After several rounds of this dance our teacher stopped us and said "You're going to ruin the food. You can't be too clean or the food won't have flavor. Too clean and it won't taste good." Hah.
Duly noted. We stopped being such OCD westerners after that but I am glad everything was cooked with high heat.
One night in Delhi we went out to dinner with a friend of ours who was born and raised there.
Well let me rephrase that, we met at 6:30, Evan and I were starving for dinner (we are such old fogies) and when we found our friend he wanted to walk around for an hour because it was way too early to eat.
Eventually he gave in and we started picking his brain on the time table most people ate dinner. He said "Oh anywhere from 7:30 to 10ish".
It being around 7:30 at that time we said "Okay so this is sort of a normal time for dinner..." He said "Nooo, no one eats before 9." Haha.
I saved this one for last because it was arguably the biggest difference between how I cook when I'm at home and how we did it in our cooking class. It doesn't have to do with the ingredients but the kitchen.
The space was tiny, maybe the size of a laundry room in a middle-class home in the U.S. It had a faucet-less sink and a tap near the floor with a bucket. The pot of milk was left out on the counter.
Our food prep area was the top of a washing machine next to their pet bird's cage, next to a laundry line with clothes drying all underneath an open roof where rain could come in. Our teacher used plates of chopped veggies as a flat surface to hold other plates of prepped spices.
There was no oven, no microwave. The fridge was in the other room. Even though going in I didn't know how all three of us would work in there making food for hours, somehow it all worked. I respected it.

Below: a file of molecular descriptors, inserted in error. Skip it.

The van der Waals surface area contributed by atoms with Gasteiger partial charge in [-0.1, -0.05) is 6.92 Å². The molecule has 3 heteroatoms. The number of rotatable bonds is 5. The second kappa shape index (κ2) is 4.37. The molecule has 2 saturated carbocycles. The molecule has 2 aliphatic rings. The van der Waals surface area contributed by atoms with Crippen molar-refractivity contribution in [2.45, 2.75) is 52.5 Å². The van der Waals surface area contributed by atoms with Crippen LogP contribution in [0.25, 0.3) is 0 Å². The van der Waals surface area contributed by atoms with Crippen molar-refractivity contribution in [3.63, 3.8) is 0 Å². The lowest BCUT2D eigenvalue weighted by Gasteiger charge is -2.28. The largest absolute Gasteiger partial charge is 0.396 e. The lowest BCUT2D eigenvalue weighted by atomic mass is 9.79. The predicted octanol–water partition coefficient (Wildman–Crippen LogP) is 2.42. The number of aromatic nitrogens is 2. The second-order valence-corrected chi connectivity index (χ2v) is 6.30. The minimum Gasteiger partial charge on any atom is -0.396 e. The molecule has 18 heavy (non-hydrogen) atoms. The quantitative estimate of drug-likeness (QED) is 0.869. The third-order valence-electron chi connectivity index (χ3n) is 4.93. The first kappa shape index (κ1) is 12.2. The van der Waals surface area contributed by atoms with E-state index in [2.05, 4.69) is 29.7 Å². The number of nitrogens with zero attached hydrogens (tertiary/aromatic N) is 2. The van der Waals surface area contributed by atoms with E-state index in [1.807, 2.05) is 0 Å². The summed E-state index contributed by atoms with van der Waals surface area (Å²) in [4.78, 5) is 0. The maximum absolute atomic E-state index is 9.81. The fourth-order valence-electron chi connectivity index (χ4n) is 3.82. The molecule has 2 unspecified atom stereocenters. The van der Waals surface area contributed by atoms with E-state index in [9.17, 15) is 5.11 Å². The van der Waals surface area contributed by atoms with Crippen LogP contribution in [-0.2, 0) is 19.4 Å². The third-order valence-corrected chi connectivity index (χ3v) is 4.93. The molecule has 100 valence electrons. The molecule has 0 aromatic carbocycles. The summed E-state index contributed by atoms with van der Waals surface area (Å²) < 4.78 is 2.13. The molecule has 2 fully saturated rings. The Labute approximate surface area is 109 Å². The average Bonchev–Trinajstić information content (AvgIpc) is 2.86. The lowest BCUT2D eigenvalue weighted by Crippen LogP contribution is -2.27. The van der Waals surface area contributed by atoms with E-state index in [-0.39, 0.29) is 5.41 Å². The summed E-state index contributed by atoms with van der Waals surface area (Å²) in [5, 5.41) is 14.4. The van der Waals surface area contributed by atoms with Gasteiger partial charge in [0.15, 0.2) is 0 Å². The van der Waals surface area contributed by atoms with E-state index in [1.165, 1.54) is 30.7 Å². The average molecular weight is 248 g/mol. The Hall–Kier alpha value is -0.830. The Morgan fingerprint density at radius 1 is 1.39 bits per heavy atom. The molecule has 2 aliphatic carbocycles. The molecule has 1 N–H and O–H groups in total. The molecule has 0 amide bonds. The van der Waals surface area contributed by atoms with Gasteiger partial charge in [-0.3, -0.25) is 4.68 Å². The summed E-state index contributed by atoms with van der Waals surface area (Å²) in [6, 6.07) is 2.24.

It was a humbling reminder of how little we actually need to get by. And not only get by but thrive and make delicious, mouth-watering goodies. While it never would pass a food safety inspection in the U.S. it made me appreciate how many different ways there are to do something, and think maybe that's not as important as we make it out to be (see #7).
It made me laugh at times back home when I felt like I didn't have "the right" utensil/pot/dish etc. to get the job done. It also made me appreciate everything I do have.
Spending several hours in our instructor's kitchen provided me with every emotion I always hoped to feel by traveling: how important it is to keep an open mind, simultaneously impressed and intrigued by a different way of life, appreciative and grateful, and a sense that none of it really matters, that at he end of the day we're all similar.
And that's why I love food, like a smile it is timeless and spans cultures, ages and genders to unite us all.